“Someone will soon be killed”



Cremorne residents are asking the NSW government to discard the traffic tidal flow system (TFS), claiming it’s dangerous and goes against the government’s own safety guidelines.

Their calls come after a pedestrian was left with a broken pelvis after being hit by a car at the intersection of Military Road and Spofforth Street in Cremorne on June 3.

“My wife Ann and I have been campaigning for many months regarding the dangerous signalised pedestrian crossing of Military Rd at Spofforth St, where vehicles often run the red light and/or block the crossing on green walk phase,” says local resident Graham Short.

“Strangely, the crossing was not even covered in the B-Line safety audit, which shows what low priority pedestrians are in the scheme of things.”

The TFS began operation in February 2019 and was constructed to support the B-Line bus route. It ensures traffic lanes can change direction dependent upon traffic volumes at various times of the day. 

As a result, the pedestrian safety fence in the middle of Military Road was removed to support tidal flow construction, with a shorter fence in use. But lower North Shore residents and the Save Cremorne group claim the TFS is dangerous for pedestrians, drivers and passengers – and may even be fatal.

“Two safety audits have indicated significant safety problems with the tidal flow as designed and implemented,” retired traffic engineer, Peter Twiney, tells North Shore Living. 
“How can this happen, and is it common for safety audits to be ignored?

“It is evident the TFS is dangerous, but it is also clear there is no offsetting gain for Cremorne bus operations,” he adds. 
“It is observed that stopping buses are being delayed, bus passengers are being inconvenienced, local business threatened, reduced outbound traffic capacity, and streetscape ruined.”

Two safety audits of the tidal flow design have been carried out by global infrastructure company Cardno and engineering giants AECOM. The most recent one was in November 2018 when the audit found 14 design flaws - eight of which were classified as “serious” – likely to cause death or serious injury.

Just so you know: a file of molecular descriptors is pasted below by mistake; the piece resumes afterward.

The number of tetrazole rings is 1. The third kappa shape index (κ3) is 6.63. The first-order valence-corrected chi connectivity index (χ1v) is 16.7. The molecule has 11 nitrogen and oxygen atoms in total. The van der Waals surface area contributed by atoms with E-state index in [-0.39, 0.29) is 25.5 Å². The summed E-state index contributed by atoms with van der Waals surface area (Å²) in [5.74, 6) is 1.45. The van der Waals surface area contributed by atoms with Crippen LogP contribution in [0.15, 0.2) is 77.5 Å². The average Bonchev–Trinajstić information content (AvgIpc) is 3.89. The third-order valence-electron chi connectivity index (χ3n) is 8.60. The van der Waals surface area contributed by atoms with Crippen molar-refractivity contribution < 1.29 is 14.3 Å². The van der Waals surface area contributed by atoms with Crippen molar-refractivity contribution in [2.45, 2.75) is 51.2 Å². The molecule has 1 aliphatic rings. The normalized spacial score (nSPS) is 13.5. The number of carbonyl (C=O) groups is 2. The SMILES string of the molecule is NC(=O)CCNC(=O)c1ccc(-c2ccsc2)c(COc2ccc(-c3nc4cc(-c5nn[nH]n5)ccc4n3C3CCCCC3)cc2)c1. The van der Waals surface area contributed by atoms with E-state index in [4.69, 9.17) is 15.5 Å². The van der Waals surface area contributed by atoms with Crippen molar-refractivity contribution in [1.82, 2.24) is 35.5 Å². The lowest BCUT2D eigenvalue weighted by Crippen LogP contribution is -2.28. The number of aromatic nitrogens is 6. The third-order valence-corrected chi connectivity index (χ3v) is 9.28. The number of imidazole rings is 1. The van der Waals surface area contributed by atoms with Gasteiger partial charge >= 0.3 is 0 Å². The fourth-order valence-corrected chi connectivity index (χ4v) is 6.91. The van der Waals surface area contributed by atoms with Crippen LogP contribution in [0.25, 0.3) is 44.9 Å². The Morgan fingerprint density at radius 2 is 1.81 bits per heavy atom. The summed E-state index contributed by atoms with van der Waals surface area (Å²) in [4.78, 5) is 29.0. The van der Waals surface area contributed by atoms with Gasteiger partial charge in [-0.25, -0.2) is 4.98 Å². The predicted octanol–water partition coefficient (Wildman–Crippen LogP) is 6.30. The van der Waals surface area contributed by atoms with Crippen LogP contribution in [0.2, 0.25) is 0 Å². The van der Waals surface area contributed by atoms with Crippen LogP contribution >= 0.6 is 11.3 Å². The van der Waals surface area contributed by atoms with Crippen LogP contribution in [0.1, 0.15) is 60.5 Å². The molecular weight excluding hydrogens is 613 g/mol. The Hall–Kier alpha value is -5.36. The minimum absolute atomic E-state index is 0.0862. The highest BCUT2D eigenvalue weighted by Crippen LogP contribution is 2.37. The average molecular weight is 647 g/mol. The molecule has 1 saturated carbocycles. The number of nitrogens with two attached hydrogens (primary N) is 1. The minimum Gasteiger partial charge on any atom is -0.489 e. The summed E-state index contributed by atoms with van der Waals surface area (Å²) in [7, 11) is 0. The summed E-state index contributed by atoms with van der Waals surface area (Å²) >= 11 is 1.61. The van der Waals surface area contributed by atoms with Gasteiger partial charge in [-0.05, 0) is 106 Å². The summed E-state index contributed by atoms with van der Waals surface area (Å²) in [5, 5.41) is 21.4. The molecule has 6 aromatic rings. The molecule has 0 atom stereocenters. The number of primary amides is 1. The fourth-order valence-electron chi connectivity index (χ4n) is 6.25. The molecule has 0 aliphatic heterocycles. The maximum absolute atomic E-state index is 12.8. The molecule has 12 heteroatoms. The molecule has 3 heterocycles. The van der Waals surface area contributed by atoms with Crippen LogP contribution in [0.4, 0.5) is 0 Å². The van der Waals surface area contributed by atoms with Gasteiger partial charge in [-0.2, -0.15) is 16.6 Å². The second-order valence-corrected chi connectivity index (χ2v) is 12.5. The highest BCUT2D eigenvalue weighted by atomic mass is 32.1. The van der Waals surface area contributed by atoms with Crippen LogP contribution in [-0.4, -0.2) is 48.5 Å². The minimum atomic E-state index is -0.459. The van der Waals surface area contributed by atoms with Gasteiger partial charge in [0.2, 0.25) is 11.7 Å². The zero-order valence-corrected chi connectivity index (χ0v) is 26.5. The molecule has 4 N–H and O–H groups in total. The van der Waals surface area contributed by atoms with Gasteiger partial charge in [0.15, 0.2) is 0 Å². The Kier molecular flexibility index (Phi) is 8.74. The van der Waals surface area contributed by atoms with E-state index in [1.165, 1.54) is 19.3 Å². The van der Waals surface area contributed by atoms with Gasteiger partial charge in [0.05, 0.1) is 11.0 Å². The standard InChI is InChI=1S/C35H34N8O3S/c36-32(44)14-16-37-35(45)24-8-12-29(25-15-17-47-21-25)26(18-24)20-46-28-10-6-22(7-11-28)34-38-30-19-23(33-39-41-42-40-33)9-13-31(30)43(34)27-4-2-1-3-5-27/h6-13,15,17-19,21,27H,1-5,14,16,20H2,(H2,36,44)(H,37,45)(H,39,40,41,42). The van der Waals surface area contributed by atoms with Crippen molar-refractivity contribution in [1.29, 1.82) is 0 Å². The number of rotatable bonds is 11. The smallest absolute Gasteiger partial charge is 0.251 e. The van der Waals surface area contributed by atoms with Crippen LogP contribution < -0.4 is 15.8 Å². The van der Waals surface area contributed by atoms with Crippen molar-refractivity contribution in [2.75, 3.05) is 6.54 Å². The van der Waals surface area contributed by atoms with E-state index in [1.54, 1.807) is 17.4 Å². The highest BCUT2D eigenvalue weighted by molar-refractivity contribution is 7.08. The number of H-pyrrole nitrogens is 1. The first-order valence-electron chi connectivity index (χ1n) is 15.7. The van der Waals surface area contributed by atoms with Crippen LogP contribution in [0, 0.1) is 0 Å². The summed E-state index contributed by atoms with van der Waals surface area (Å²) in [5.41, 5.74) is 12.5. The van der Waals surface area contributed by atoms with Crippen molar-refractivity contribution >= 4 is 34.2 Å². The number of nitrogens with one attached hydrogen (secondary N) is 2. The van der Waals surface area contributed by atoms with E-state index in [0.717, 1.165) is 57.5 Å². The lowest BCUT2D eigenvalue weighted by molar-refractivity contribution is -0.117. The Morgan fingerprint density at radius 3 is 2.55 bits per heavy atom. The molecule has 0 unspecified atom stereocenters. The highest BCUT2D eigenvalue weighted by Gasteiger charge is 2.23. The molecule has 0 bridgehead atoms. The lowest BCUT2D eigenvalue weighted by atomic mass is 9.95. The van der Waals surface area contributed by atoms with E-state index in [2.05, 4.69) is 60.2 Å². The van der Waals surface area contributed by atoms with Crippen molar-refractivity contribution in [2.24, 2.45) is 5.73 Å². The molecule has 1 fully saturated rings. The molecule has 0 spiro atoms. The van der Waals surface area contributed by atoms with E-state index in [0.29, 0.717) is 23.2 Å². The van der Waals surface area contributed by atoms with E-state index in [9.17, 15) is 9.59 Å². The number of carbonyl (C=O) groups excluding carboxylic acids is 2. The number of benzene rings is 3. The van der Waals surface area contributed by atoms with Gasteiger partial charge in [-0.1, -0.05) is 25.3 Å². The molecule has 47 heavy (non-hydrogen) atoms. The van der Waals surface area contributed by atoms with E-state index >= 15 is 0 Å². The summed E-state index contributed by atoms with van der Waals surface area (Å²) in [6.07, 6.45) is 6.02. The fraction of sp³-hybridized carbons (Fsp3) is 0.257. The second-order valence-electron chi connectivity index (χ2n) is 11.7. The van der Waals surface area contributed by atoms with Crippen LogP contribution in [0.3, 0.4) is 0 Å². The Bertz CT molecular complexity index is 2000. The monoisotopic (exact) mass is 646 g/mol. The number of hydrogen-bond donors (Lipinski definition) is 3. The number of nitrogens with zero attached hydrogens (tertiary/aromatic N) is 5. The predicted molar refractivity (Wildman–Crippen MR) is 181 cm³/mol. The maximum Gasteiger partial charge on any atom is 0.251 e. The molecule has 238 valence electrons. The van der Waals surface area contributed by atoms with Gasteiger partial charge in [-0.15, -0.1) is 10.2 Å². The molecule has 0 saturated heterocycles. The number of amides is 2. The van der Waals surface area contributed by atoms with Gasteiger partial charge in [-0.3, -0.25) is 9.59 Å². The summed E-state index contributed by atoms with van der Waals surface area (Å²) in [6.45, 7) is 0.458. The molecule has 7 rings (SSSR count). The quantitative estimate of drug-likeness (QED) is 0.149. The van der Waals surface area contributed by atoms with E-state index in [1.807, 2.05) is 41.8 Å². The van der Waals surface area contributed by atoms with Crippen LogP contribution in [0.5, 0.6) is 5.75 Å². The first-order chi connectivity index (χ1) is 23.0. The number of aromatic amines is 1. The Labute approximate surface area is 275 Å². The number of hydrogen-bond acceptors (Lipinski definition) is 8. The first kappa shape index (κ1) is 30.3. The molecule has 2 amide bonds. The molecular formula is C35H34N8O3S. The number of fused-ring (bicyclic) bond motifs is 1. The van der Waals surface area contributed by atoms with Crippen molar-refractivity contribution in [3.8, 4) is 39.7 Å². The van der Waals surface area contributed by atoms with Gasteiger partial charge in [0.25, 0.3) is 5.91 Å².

The level of risk was assessed as “high” for nine of the design flaws, with the audit indicating they “should be corrected in the very near future even if costs are high. Temporary mitigation measures should be considered until final correction action taken.”

The Save Cremorne Committee accessed recently information the Road Safety Audit – Corrective Action Program under the Government Information (Public Access) Act 2009 (GIPA Act), which showed the audit recommended a corrective action program (CAP) be prepared and implemented. 

But in April, the CAP claimed the audits are wrong and no corrective actions are needed. 

Mr Twiney claims that, apart from the potential danger for pedestrians, drivers and commuters, there “appears to be a major fault in the road design system if the safety auditors nor the engineers who are the CAP auditors are not agreeing on safety”.

“Transport for NSW (TfNSW) engineers have apparently built their own accident black spot in spite of warnings by experts in road safety,” adds Mr Twiney. 
“This means that either the safety auditors don’t know what they are doing, or the engineers – who are the CAP authors – don’t.

“Why on earth are they implementing a scheme that two independent consultancies have found to be dangerous and have multiple flaws? These are not minor flaws but errors that are forecast to cause death and serious injury.”

A TfNSW spokesperson tells North Shore Living, “Public safety is at the forefront of every TfNSW project. Road safety audits are a key part of the design, construction and commissioning of the tidal flow and the work completed by AECOM is a normal and necessary part of meeting our public responsibilities.
“The audit identified a number of issues, some of which have already been addressed during the further design and construction phases. Remaining risks will be investigated and actions to mitigate will be taken prior to the commissioning of the new tidal flow system.
“We have been meeting regularly with representatives from the local community and will continue to consult with them as the project moves forward.”

Niki Waldegrave

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